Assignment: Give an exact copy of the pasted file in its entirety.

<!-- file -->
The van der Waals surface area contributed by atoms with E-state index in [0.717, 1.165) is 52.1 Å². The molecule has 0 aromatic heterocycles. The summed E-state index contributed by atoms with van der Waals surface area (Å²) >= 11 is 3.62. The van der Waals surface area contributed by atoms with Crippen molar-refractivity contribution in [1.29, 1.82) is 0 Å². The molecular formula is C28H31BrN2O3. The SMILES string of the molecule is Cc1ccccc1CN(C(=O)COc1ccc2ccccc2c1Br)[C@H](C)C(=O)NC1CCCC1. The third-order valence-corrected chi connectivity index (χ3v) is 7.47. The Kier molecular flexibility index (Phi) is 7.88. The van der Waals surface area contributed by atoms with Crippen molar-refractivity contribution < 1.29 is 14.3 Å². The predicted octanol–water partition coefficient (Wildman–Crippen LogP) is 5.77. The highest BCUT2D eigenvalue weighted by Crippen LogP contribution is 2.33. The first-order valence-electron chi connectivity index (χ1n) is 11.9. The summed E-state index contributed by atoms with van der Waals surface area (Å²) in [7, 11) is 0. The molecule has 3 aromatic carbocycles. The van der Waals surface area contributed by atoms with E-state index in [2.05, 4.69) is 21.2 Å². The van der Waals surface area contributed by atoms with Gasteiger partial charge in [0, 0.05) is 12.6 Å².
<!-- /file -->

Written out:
The van der Waals surface area contributed by atoms with E-state index in [0.717, 1.165) is 52.1 Å². The molecule has 0 aromatic heterocycles. The summed E-state index contributed by atoms with van der Waals surface area (Å²) >= 11 is 3.62. The van der Waals surface area contributed by atoms with Crippen molar-refractivity contribution in [1.29, 1.82) is 0 Å². The molecular formula is C28H31BrN2O3. The SMILES string of the molecule is Cc1ccccc1CN(C(=O)COc1ccc2ccccc2c1Br)[C@H](C)C(=O)NC1CCCC1. The third-order valence-corrected chi connectivity index (χ3v) is 7.47. The Kier molecular flexibility index (Phi) is 7.88. The van der Waals surface area contributed by atoms with Crippen molar-refractivity contribution < 1.29 is 14.3 Å². The predicted octanol–water partition coefficient (Wildman–Crippen LogP) is 5.77. The highest BCUT2D eigenvalue weighted by Crippen LogP contribution is 2.33. The first-order valence-electron chi connectivity index (χ1n) is 11.9. The summed E-state index contributed by atoms with van der Waals surface area (Å²) in [7, 11) is 0. The molecule has 3 aromatic carbocycles. The van der Waals surface area contributed by atoms with E-state index in [2.05, 4.69) is 21.2 Å². The van der Waals surface area contributed by atoms with Gasteiger partial charge in [0, 0.05) is 12.6 Å².